"All I Really Want to Do" is a song written by Bob Dylan and featured on his Tom Wilson-produced 1964 album, Another Side of Bob Dylan (see 1964 in music). It is arguably one of the most popular songs that Dylan wrote in the period immediately after he abandoned topical songwriting. Within a year of its release on Another Side of Bob Dylan, the song had also become one of Dylan's most familiar songs to pop and rock audiences, due to hit cover versions by Cher and The Byrds.
Song information 
"All I Really Want to Do" was first released on Dylan's 1964 album Another Side of Bob Dylan, and was also included on the Dylan compilations Bob Dylan's Greatest Hits Vol. II in 1971 and the 3-disc edition of Dylan in 2007. Two different live versions of the song have been released: the first on Bob Dylan at Budokan in 1979 and the second on The Bootleg Series Vol. 6: Bob Dylan Live 1964, Concert at Philharmonic Hall in 2004.
Dylan wrote the song in 1964 and recorded it in one take on June 9, 1964. Like other songs on Another Side of Bob Dylan, "All I Really Want to Do" was inspired by Dylan's breakup with Suze Rotolo. "All I Really Want to Do" opens the album on a with a different attitude than Dylan's previous album, The Times They Are a-Changin'; a playful song about a relationship rather than a finger-pointing political song. Musically simple, though playful, "All I Really Want to Do" is essentially a list of things, physical and psychological, that Dylan does not want to do or be to the listener (perhaps a woman, but just as likely his audience as a whole). Dylan laughs at some of his own jokes in the song, as he parodies typical "boy meets girl" love songs. One interpretation of the song is that it is a parody of male responses to early feminist conversations. Along with another Another Side of Bob Dylan song, "It Ain't Me, Babe," "All I Really Want to Do" questioned the usual assumptions of relationships between men and women, rejecting possessiveness and machismo. The song's chorus features Dylan singing in a high, keening yodel, likely inspired by Hank Williams or Ramblin' Jack Elliott, while disingenuously claiming that all he wants to do is to be friends. "All I Really Want to Do" sees Dylan experimenting with the conventions of the romantic pop song by constructing rhymes within lines and also rhyming the end of every line with the end of the following line.
The first known live concert performance of "All I Really Want to Do" was at the Newport Folk Festival on July 26, 1964. It remained part of Dylan's concert set list for his all acoustic shows in 1965. It returned to Dylan's concert sets in 1978, when Dylan sang it at the end of most shows to the melody of Simon and Garfunkel's "The 59th Street Bridge Song (Feelin' Groovy)". For those shows, he often revised the lyrics, incorporating mischievous verses such as:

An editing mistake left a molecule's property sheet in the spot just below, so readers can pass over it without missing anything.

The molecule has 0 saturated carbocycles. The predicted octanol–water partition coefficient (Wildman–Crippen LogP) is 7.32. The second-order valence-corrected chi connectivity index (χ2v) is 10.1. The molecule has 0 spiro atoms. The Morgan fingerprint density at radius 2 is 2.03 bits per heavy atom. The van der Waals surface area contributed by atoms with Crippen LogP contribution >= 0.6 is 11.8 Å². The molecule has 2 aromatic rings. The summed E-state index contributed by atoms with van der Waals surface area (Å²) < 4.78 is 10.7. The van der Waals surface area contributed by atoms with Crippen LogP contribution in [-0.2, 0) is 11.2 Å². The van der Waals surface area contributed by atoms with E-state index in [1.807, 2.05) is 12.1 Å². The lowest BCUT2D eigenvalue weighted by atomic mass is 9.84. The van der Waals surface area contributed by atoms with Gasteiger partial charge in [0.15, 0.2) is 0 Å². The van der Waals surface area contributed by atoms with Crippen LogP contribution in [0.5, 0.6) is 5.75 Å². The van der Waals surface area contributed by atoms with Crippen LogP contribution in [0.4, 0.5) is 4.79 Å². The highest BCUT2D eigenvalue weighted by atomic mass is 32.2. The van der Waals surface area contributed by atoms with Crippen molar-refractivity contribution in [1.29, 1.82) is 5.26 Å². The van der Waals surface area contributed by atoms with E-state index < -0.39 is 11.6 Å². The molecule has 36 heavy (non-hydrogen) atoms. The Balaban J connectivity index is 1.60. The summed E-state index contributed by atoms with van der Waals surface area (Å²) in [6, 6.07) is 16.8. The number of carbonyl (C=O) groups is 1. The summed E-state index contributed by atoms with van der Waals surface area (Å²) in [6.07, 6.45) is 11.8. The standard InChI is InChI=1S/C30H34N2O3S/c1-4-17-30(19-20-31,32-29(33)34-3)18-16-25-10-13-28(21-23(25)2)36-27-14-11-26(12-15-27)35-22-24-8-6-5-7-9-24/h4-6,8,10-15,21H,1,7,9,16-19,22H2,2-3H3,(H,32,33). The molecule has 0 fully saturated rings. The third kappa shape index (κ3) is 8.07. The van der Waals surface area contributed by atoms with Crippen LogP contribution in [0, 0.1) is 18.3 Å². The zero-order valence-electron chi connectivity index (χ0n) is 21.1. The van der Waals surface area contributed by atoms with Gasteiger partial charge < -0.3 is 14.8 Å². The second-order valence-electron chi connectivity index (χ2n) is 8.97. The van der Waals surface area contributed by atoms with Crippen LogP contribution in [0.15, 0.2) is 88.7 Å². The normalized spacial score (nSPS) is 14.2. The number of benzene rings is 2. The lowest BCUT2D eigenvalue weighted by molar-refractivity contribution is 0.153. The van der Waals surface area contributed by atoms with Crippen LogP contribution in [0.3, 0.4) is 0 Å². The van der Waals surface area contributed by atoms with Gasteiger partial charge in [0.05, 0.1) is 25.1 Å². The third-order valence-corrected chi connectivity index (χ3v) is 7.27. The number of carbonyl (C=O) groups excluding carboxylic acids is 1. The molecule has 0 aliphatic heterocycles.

- I ain't lookin' to make you fry
- See you fly or watch you die
- And I don't want to drag you down
- Chain you down or be your clown
The Byrds' version 
"All I Really Want to Do" was the second single by the American folk rock band The Byrds, and was released on June 14, 1965 by Columbia Records (see 1965 in music). The song was also included on the band's debut album, Mr. Tambourine Man, which was released on June 21, 1965. The version of the song released as a single is a completely different take to the version found on the Mr. Tambourine Man album, as evidenced by the slight lyrical variations in the song's first verse and the different running times the two versions have; the single is 2:02 minutes in length while the album version is slightly longer at 2:04. The single reached #40 on the Billboard Hot 100 and #4 on the UK Singles Chart.
The single was rush-released by the band's record label, Columbia Records, when it became known that Cher was about to issue a rival cover version of the song on the Imperial label (see below). However, the Byrds and their management were largely unconcerned about Cher's imminent release, feeling that there was enough room in the charts for both versions. In fact, the Byrds were reluctant to release another Dylan-penned single at all, feeling that it was somewhat formulaic. However, Columbia were insistent, believing that in the wake of the Byrds' debut single, "Mr. Tambourine Man", another Dylan cover equaled an instant hit. A chart battle ensued, largely instigated by the music press and Columbia (who were determined to bury Cher's release), but ultimately the single stalled at #40 on the U.S. charts, while Cher's cover reached #15. The reverse was true in the UK, however, where the Byrds' version became the fastest selling single in CBS Records' history, finally reaching #4 while Cher's recording peaked at #9.
The Byrds' version of the song is noticeably different in structure to Dylan's. It begins with Jim McGuinn's jangling guitar introduction (played on a 12-string Rickenbacker guitar) and features a substantially changed, ascending melody progression in the chorus, made more attractive by the band's angelic harmonies. In addition, the band completely changed the melody to one of the song's verses, in order to turn it into a Beatlesque, minor-key bridge.